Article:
Gaining The Competitive Edge

Small black firms are forging alliances and applying new technology in order to increase market share and boost profits

producing and providing a product. According to Heyward Davenport, regional director of the Minority Business Development Agency (MBDA) in New York, “minority-owned companies have to think along the same lines in order to compete for business. They are going to have to follow some of the same practices as the big corporations. Minority-owned companies have been very slow to follow that example.” To assist small businesses in doing this, the MBDA, on its Website (, is setting up an electronic format that will allow companies that are looking to partner with other firms (either in the form of a merger or as a temporary partnership), to be matched. The agency’s business center will also provide consulting to assist these firms in structuring a business development deal.

One unique business partnership that defies a specific category is that of Joy Pacheco, president of 1-year-old inSource Inc., a $25,000 payment processing company, and Bidenia Simmonds, president of the $1.5 million Bougainvillea Inc., a 4-year-old enterprise that sells juices and sauces made from hibiscus flowers. Both companies are based in Rochester, New York.

Using each other’s skills and strengths, Pacheco and Simmonds have been able to work toward and achieve their professional goals. Pacheco previously worked in corporate banking and advertising, and studied commercial art and graphic design. Capitalizing on her marketing skills and business contacts, she has designed the packaging for Simmonds’ hibiscus products, has written the press releases, and is currently assisting her in raising $1 million from equity investors. “It’s been a valuable learning process,” Simmonds says of searching for capital. “These are things that I would never have learned in a classroom. I’ve learned about buybacks, how to put together a slide presentation to enhance the presentation of my product, how to look for venture capital companies over the Internet, and how to find individual investors,” she says.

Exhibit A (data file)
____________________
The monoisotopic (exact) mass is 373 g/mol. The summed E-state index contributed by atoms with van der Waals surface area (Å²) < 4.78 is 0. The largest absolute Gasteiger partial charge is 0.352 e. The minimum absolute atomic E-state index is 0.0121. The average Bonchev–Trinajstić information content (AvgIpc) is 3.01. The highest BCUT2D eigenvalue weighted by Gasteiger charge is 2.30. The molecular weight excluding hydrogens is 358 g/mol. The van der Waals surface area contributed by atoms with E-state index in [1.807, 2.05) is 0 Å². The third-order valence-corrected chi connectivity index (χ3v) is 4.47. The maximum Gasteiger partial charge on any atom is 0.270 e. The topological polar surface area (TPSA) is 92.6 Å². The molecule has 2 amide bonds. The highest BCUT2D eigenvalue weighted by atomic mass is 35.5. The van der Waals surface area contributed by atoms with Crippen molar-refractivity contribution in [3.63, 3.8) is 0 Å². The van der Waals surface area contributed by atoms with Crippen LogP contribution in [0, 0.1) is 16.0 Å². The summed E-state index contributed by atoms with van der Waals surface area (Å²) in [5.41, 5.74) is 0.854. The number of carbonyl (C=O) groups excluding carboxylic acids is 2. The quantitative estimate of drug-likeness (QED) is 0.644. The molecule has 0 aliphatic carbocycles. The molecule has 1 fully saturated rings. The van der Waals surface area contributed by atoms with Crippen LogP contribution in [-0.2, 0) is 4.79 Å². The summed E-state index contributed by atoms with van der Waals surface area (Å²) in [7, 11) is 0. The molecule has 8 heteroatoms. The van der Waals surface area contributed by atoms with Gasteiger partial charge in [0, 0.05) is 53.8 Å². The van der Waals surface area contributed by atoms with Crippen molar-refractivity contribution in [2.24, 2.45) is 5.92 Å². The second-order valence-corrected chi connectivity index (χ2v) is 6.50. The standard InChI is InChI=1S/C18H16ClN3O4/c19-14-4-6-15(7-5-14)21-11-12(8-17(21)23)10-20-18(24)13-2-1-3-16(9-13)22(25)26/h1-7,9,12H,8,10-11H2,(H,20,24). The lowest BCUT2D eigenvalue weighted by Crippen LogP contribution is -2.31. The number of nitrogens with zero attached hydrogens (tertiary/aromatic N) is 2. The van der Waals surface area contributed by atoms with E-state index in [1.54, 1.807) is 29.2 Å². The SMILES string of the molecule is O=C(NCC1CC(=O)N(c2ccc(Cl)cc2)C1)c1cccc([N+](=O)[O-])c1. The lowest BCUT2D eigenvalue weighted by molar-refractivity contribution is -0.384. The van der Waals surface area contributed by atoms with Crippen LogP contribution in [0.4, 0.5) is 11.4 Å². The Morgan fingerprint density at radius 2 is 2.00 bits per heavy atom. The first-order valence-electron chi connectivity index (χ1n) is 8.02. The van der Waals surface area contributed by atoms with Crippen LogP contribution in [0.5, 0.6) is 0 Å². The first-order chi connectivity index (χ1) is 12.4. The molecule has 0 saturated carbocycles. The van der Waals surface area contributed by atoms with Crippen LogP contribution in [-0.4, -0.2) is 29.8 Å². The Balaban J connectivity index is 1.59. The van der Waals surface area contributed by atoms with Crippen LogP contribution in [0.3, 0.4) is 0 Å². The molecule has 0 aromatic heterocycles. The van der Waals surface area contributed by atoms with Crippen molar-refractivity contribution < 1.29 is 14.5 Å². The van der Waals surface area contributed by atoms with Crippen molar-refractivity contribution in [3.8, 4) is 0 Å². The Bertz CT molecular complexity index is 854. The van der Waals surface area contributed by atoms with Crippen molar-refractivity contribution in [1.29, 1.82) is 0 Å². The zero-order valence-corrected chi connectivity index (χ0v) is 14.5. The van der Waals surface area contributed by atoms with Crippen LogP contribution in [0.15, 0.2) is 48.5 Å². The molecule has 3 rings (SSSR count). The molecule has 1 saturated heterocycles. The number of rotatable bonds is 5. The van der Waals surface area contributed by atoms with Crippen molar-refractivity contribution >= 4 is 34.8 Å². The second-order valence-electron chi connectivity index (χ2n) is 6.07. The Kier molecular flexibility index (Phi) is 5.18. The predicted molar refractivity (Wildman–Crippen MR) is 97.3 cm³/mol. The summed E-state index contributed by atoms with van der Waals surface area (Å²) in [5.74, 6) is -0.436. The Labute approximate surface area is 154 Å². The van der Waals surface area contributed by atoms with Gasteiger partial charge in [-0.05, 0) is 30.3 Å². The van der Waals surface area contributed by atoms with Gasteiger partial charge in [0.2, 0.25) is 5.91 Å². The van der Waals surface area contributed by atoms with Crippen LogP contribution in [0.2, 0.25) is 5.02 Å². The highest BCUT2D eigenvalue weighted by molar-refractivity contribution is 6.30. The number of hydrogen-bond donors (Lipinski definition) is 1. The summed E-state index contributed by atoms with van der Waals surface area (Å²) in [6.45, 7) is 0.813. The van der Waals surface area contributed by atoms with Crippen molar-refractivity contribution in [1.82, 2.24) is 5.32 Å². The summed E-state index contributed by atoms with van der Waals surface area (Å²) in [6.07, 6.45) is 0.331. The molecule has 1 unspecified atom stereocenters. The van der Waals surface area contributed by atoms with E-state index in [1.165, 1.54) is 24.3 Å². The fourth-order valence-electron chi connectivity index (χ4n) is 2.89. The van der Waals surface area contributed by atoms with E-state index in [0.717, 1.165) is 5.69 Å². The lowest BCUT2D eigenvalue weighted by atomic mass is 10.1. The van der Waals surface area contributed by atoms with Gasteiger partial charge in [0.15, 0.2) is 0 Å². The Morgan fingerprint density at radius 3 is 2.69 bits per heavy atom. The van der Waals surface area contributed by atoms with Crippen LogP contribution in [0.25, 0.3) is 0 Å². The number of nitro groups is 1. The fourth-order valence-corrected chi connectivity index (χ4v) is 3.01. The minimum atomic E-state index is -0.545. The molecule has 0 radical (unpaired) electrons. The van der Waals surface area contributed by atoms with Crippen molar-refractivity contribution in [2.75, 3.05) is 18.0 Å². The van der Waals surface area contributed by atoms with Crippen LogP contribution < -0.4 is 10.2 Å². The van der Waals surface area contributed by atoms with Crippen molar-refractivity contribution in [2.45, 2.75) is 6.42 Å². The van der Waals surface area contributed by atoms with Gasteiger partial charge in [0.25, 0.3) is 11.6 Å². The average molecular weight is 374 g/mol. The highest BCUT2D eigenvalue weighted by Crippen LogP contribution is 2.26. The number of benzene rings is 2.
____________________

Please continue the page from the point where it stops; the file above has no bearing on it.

Aside from their present search for capital, their alliance has increased Bougainvillea’s gross revenues from $10,000 to $3.2 million for fiscal year 2000.

Simmonds, a CPA, is adept at several computer programs. She assisted Pacheco in switching to Peachtree, an accounting system that allowed Pacheco to run her business more effectively. “We use it to do our data entry for accounts payable and receivable,” says Pacheco. “It generates our monthly reports and maintains our vendor list.” Simmonds also trained inSource employees on the accounting system, helped set up inSource’s database, and assists the company in setting up and maintaining its customers’ databases.

The two business owners have also been able to keep costs down by creating their own logos and business cards. “With Bidenia’s technical knowledge and my design knowledge,” says Pacheco, “we’ve been able to do all of that in-house.”

“A lot of times, if you don’t have the extra cash,” Simmonds adds, “it’s helpful to have someone who can jump in and help with those things.”

In order to stay competitive, you must remain visible in the race for business opportunities: Take a trip to the nearest SBA or SCORE office and inquire

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